Student-Led Conferences form an important part of our Primary Years Programme (PYP) and the reporting of student learning across all learning areas. Student-Led Conferences involve the students having agency in their learning and taking responsibility for leading the conference with their parent/s, and in doing so, are responsible for sharing their learning and progress with their parent/s.  

 

This year, we are extending on our process to allow for greater student agency, valuing student voice, choice and ownership. These conferences are a thoroughly rewarding experience (for students and parents) and we strongly encourage all families to take advantage of this opportunity.  

Student Work Selected for District Exhibition

  Showcasing the rich imagination and creativity of high school students in the region, the Logan Art Gallery annually selects high quality artworks for their …

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Student Work Selected for District Exhibition

 

Showcasing the rich imagination and creativity of high school students in the region, the Logan Art Gallery annually selects high quality artworks for their art exhibition: “Artwaves”. In the 29th year of this highly regarded exhibition, Calamvale Community College is excited to have a huge range of artworks selected, from bright eye-catching year 7 portraits, through to intricate and thought-provoking year 12 works.

The exhibition will be on display and open to the public in Logan Art Gallery, Wembley Road, Logan Central, from 10 September to 16 October.

Queensland Tourism Industry Council’s Salute to Excellence 2021

Queensland Tourism Industry Council’s Salute to Excellence 2021 Calamvale entered the 24th Annual Salute to Excellence Awards this year. To date, QTIC has had more …

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Queensland Tourism Industry Council’s Salute to Excellence 2021

Queensland Tourism Industry Council’s Salute to Excellence 2021

Calamvale entered the 24th Annual Salute to Excellence Awards this year. To date, QTIC has had more than 128 schools across Queensland participate in the awards including 600 finalists, and 73 winners. The Awards recognises outstanding secondary students, employers, schools and registered training organisations for their participation in and contribution to the tourism, food and beverage and cookery qualifications through VETiS, and School Based Apprenticeships or Traineeships.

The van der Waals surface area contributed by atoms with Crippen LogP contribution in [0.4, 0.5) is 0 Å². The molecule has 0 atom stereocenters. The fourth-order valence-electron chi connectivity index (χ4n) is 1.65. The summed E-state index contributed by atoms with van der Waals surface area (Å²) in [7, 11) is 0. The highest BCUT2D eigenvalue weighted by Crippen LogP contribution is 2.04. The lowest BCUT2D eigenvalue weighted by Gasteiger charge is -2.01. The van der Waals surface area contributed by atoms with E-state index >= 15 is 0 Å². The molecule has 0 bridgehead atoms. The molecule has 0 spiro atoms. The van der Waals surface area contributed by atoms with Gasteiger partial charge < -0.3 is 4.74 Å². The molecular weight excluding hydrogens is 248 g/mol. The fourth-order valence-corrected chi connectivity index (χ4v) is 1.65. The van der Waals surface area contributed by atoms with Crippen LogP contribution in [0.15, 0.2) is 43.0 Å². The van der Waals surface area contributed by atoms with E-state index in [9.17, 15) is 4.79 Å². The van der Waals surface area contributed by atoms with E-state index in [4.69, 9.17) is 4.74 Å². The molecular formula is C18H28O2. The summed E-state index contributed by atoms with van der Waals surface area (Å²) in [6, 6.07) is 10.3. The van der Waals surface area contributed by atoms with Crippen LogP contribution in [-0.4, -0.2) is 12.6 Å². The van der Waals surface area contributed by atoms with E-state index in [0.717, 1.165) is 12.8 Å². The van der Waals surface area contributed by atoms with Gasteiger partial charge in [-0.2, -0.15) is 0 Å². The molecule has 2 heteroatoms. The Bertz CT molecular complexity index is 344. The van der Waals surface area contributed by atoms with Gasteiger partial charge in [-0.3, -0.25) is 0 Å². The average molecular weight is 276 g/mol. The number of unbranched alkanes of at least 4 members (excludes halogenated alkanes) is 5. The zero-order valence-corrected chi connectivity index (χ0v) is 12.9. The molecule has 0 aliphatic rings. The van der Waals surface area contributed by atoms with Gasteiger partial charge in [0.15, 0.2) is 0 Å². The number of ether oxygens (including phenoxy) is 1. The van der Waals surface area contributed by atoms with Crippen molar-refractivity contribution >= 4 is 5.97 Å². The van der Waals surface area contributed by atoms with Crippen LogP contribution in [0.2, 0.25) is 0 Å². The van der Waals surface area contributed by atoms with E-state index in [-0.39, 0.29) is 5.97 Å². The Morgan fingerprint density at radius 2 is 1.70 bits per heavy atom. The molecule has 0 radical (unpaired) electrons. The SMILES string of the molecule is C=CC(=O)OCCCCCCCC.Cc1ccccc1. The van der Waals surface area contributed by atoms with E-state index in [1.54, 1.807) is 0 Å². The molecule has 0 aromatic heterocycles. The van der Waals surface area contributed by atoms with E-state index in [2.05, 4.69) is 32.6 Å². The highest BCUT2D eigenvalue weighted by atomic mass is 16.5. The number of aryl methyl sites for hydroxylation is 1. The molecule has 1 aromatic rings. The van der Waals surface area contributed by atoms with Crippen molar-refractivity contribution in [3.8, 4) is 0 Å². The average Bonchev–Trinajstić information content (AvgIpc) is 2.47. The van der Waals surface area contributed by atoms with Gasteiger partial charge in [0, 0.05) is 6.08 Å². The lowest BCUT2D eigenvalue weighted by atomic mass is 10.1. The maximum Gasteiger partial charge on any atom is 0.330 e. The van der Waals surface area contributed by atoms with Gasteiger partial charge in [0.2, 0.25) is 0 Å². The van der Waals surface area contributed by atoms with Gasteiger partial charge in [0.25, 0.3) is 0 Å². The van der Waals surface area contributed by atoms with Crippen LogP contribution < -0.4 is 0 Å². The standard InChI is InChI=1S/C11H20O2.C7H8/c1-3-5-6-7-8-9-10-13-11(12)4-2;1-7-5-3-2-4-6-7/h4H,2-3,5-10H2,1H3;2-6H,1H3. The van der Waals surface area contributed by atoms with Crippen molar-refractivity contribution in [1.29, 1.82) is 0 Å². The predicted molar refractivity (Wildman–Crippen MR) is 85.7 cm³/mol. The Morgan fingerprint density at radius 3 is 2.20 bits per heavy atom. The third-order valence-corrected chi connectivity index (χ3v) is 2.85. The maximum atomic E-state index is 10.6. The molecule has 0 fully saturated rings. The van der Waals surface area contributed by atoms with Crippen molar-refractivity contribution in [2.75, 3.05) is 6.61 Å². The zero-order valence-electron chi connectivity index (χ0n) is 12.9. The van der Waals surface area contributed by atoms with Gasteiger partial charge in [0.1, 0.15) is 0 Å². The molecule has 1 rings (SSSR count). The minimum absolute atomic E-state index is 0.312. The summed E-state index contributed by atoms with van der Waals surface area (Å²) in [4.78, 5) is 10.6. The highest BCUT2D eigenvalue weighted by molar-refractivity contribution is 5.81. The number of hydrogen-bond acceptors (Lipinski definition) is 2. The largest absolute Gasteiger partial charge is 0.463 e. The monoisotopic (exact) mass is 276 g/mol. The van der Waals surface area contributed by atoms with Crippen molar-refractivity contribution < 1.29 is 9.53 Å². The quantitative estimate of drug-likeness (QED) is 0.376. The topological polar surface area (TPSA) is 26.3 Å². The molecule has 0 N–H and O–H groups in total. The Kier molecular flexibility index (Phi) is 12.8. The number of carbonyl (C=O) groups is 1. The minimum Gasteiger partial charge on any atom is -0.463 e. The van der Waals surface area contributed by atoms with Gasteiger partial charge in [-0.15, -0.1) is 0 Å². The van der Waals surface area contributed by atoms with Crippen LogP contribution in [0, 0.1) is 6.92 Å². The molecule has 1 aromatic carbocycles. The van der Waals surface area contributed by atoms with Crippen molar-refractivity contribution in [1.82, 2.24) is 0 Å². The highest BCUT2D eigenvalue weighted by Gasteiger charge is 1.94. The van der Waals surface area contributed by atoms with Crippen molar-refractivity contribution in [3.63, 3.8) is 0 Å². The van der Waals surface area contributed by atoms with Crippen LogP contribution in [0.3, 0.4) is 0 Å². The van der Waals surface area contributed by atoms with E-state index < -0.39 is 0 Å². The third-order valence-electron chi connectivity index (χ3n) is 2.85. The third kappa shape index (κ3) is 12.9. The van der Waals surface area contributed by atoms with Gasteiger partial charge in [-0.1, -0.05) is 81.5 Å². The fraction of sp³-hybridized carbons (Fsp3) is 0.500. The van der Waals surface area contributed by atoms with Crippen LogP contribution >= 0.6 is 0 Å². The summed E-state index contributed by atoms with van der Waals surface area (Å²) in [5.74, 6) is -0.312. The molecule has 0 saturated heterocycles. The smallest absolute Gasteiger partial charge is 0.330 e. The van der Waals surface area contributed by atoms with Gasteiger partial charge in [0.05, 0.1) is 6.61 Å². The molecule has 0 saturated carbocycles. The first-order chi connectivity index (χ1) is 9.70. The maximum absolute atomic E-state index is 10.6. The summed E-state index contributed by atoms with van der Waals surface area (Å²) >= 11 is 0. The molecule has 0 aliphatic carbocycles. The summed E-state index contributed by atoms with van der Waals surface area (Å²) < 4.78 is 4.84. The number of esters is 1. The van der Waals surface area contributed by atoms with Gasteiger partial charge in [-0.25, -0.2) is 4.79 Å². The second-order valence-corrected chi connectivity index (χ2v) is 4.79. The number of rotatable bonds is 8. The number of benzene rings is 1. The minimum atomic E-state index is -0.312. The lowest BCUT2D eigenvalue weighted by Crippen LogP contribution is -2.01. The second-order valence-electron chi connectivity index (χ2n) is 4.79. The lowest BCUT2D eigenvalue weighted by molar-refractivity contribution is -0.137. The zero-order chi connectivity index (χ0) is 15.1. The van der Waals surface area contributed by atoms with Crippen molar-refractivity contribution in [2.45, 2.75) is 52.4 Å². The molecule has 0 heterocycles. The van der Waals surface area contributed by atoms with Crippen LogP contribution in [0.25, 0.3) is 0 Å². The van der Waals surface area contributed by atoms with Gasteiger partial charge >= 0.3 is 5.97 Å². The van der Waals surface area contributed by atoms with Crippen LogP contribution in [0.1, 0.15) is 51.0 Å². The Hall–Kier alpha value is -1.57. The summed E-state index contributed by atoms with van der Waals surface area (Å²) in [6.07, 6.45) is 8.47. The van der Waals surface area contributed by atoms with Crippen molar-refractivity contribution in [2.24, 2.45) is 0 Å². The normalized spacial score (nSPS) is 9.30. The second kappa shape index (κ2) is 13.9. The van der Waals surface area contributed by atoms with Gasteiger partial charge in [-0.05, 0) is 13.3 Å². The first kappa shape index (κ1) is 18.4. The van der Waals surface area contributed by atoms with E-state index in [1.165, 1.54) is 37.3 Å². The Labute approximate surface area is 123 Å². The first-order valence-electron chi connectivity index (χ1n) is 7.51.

We are very proud of Shaeleigh Shearer, our Year 12 Kitchen Operations’ student that was acknowledged as a Finalist. She made it through two rounds of the competition, including a skills test day at TAFE QLD, Southbank Campus. Shaeleigh has spent many hours being trained by industry specialists in preparation for this event. Special thanks to Tom Bishop – College Chef & Kitchen Operations Trainer/Assessor, Adrian Blomfield, Algester Sports Club Head Chef & Vanessa Campbell from the Brisbane Convention & Exhibition Centre for mentoring and supporting Shaeleigh on this journey. 

Last year QTIC added the category of Teacher/Trainer of the Year. We are excited to announce that our Hospitality Excellence Program Coordinator, Leah Cremen took out the category this year. This is an outstanding achievement as the peak industry body has acknowledged the contribution she makes both in the classroom, and in industry.

Shaeleigh is now heading off to complete work experience with The Star Culinary Institute at the Brisbane Treasury Casino. We can’t wait to see her take the next steps as she commences her transition into industry.

Congratulations to both Shaeleigh & Leah!

Science Week Amazingness 

Established in 1997, National Science Week provides an opportunity to acknowledge the contributions of Australian scientists to the world of knowledge. It also aims to …

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Science Week Amazingness